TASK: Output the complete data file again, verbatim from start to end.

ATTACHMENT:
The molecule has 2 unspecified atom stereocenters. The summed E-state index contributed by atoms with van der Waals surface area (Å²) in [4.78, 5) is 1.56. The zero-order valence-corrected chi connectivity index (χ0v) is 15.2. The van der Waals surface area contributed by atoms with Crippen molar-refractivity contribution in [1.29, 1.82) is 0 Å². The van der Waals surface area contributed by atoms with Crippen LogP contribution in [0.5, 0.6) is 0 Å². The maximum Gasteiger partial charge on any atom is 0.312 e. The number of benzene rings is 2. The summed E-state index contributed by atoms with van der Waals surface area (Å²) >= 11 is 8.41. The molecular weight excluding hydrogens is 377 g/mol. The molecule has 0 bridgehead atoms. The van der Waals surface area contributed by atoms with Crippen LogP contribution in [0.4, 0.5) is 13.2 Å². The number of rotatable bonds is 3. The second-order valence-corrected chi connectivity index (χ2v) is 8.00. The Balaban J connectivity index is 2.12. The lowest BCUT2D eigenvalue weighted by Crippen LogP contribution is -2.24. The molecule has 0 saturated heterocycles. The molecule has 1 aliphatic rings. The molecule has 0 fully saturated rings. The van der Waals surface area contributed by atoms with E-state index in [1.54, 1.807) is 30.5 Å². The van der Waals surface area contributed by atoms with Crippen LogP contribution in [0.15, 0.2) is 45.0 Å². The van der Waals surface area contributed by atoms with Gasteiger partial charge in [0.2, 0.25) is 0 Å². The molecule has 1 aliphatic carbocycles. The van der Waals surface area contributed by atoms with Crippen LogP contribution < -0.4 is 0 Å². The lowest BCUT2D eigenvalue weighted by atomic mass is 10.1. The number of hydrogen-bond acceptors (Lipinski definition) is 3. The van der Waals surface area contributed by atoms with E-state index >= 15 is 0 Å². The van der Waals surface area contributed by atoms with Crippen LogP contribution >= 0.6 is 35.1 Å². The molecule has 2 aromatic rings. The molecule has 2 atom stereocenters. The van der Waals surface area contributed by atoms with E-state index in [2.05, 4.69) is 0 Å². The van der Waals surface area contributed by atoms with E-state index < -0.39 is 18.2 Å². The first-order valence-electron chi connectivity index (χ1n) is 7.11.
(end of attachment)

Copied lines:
The molecule has 2 unspecified atom stereocenters. The summed E-state index contributed by atoms with van der Waals surface area (Å²) in [4.78, 5) is 1.56. The zero-order valence-corrected chi connectivity index (χ0v) is 15.2. The van der Waals surface area contributed by atoms with Crippen molar-refractivity contribution in [1.29, 1.82) is 0 Å². The van der Waals surface area contributed by atoms with Crippen LogP contribution in [0.5, 0.6) is 0 Å². The maximum Gasteiger partial charge on any atom is 0.312 e. The number of benzene rings is 2. The summed E-state index contributed by atoms with van der Waals surface area (Å²) >= 11 is 8.41. The molecular weight excluding hydrogens is 377 g/mol. The molecule has 0 bridgehead atoms. The van der Waals surface area contributed by atoms with Crippen LogP contribution in [0.4, 0.5) is 13.2 Å². The number of rotatable bonds is 3. The second-order valence-corrected chi connectivity index (χ2v) is 8.00. The Balaban J connectivity index is 2.12. The lowest BCUT2D eigenvalue weighted by Crippen LogP contribution is -2.24. The molecule has 0 saturated heterocycles. The molecule has 1 aliphatic rings. The molecule has 0 fully saturated rings. The van der Waals surface area contributed by atoms with E-state index in [1.54, 1.807) is 30.5 Å². The van der Waals surface area contributed by atoms with Crippen LogP contribution in [0.15, 0.2) is 45.0 Å². The van der Waals surface area contributed by atoms with Gasteiger partial charge in [0.2, 0.25) is 0 Å². The molecule has 1 aliphatic carbocycles. The van der Waals surface area contributed by atoms with Crippen LogP contribution < -0.4 is 0 Å². The lowest BCUT2D eigenvalue weighted by atomic mass is 10.1. The number of hydrogen-bond acceptors (Lipinski definition) is 3. The van der Waals surface area contributed by atoms with E-state index >= 15 is 0 Å². The van der Waals surface area contributed by atoms with Crippen LogP contribution >= 0.6 is 35.1 Å². The molecule has 2 aromatic rings. The molecule has 2 atom stereocenters. The van der Waals surface area contributed by atoms with E-state index in [2.05, 4.69) is 0 Å². The van der Waals surface area contributed by atoms with E-state index < -0.39 is 18.2 Å². The first-order valence-electron chi connectivity index (χ1n) is 7.11.